Organic vegetables – your questions answered

Written by Catherine Saxelby on Tuesday, 09 November 2021.
Tagged: health, healthy eating, nutrition

Organic vegetables – your questions answered

 Q. Should I only buy organic vegetables?

A. No. Most people don’t eat enough vegetables – organic or non-organic. People don’t need a barrier to eating fresh vegetables. The benefits of eating these excellent whole foods far, far outweigh any risk of pesticide harm. 

Organic vegetables are grown without using synthetic pesticides, herbicides, sewage sludge or genetically modified organisms (GMOs). They are also water efficient and good for biodiversity.

Compared to industrially produced vegetables, organic vegetables are better for the environment, which is their big advantage. Where factory farming has shrunk our supermarket choices to one or two varieties of produce, organic farmers are resurrecting heirloom varieties.

Unfortunately, organic food is still more expensive (although the price is continually dropping) and, in some areas, it’s difficult to obtain.

Q. What I should I look for when buying organic?

A. Don’t just buy anything labelled ‘organic’. Look for the logo of one of the five major organic organisations. This acts as a guarantee that the producer’s farms are inspected at least once a year, along with random audits. In Australia, these organisations are:

  • Australian Certified Organic (ACO)
  • Aus-Qual
  • Bio-Dynamic Research Institute (BDRI, or Demeter)
  • National Association of Sustainable Agriculture Australia (NASAA)
  • Organic Food Chain (OFC).

In Australia, food must contain a minimum of 95 per cent organic ingredients to be certified organic. In the USA, look for any program regulated by the US Department of Agriculture (USDA).

An extra note: The term ‘natural’ is essentially meaningless. Everything is natural, even toxic sprays and non-organic fare. Natural gets used a lot as a ‘greenwashing’ tactic. So steer clear of it!

 Q. Are organic veggies more nutritious?

A. The research is inconclusive on whether it’s healthier to eat organic vegetables. Generally, studies show similar levels of vitamins and minerals in organic produce as in standard produce, although some studies suggest that organic produce has more minerals (if mineral-bearing rocks have been added to the soil) and sometimes more phyto-chemicals (because plants have to work hard to ward off pests that would otherwise eat them).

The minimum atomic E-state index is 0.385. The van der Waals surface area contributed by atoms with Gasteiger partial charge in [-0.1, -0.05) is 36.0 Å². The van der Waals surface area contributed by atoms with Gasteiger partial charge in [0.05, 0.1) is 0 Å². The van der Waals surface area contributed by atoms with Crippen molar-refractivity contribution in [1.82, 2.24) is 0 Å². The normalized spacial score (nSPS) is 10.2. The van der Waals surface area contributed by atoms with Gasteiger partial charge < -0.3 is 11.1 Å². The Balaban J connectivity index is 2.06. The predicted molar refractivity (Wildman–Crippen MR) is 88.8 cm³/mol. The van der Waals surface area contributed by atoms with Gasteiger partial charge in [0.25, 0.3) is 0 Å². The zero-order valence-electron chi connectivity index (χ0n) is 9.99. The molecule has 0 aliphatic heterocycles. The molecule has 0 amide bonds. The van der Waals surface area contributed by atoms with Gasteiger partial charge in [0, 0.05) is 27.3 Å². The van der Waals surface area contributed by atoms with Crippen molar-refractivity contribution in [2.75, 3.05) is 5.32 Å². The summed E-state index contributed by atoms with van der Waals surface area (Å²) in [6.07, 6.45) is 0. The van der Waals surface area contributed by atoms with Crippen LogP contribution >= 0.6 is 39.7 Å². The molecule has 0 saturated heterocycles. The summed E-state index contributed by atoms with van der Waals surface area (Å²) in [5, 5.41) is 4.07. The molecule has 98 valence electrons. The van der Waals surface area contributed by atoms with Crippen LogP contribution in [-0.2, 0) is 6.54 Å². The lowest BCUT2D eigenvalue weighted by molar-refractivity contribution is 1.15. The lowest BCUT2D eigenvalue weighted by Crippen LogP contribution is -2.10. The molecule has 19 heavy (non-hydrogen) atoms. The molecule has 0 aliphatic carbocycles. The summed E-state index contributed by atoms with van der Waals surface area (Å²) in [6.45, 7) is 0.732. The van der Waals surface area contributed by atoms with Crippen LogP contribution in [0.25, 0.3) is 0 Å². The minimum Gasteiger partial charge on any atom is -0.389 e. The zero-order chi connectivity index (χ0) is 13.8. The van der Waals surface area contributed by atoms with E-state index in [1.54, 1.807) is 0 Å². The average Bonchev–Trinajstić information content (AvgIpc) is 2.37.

While organic vegetables may be free from (or lower in) pesticides, they are not necessarily higher in nutrients. Many people believe, however, that organic vegetables have a better flavour, even though they don’t always look as attractive and blemish-free as conventionally produced foods.

Australia’s own survey

Every year since 1992, the Department of Agriculture has carried out the National Residue Survey. The survey analyses the pesticide residue of ordinary local produce. It consistently shows that the vast majority of non-organic foods have no detectable chemical residue, and the few samples that do have trace residues are well within safety limits.

During 2019–20, for example, more than 15,000 samples of different fresh food types were analysed for a range of pesticide residues. For 99 per cent of samples, pesticide residues were either absent from or within the maximum limit. This is just good agricultural practice at work.

Vegetables least — and most — likely to contain pesticide residues

The lists below come from the 2021 US Environmental Working Group. Please note, the foods in these lists are not always translatable to Australia, because we use different herbicides and pesticides. We also set strict upper limits on residue usage and the minimum time between spraying a crop and harvesting it to minimise any impact.

Here are the vegetables found to contain the least amount of pesticides (listed in the same order as on the US website):

  • Asparagus
  • Avocado
  • Broccoli
  • Cabbage
  • Cauliflower
  • Eggplant (aubergine)
  • Frozen green peas
  • Mushrooms
  • Onions
  • Sweetcorn

Some of this non-organic produce has such low levels of pesticides, it’s comparable to organic.

 Here is the list of the 12 most contaminated produce in the USA, known as the ‘Dirty Dozen’. Where you can, buy organic versions of these fruit and vegetables to avoid pesticides:

  • Strawberries
  • Spinach
  • A trio of greens – kale, collard and mustard
  • Nectarines
  • Apples
  • Grapes
  • Cherries
  • Peaches
  • Pears
  • Hot and bell peppers (capsicums)
  • Celery
  • Tomatoes

 The bottom line

You don’t have to buy organic to eat a nutritious diet. Because Australia’s standard produce is low in residues, if you buy regular vegetables, you’ll still be eating well. Try to eat a wide variety of produce – and don’t forget about washing or peeling your produce – to minimise the likelihood of residues.

Related links / External websites

This post was first published in my book, The Super Powers of Veg, out in October 2021. You can access it here.

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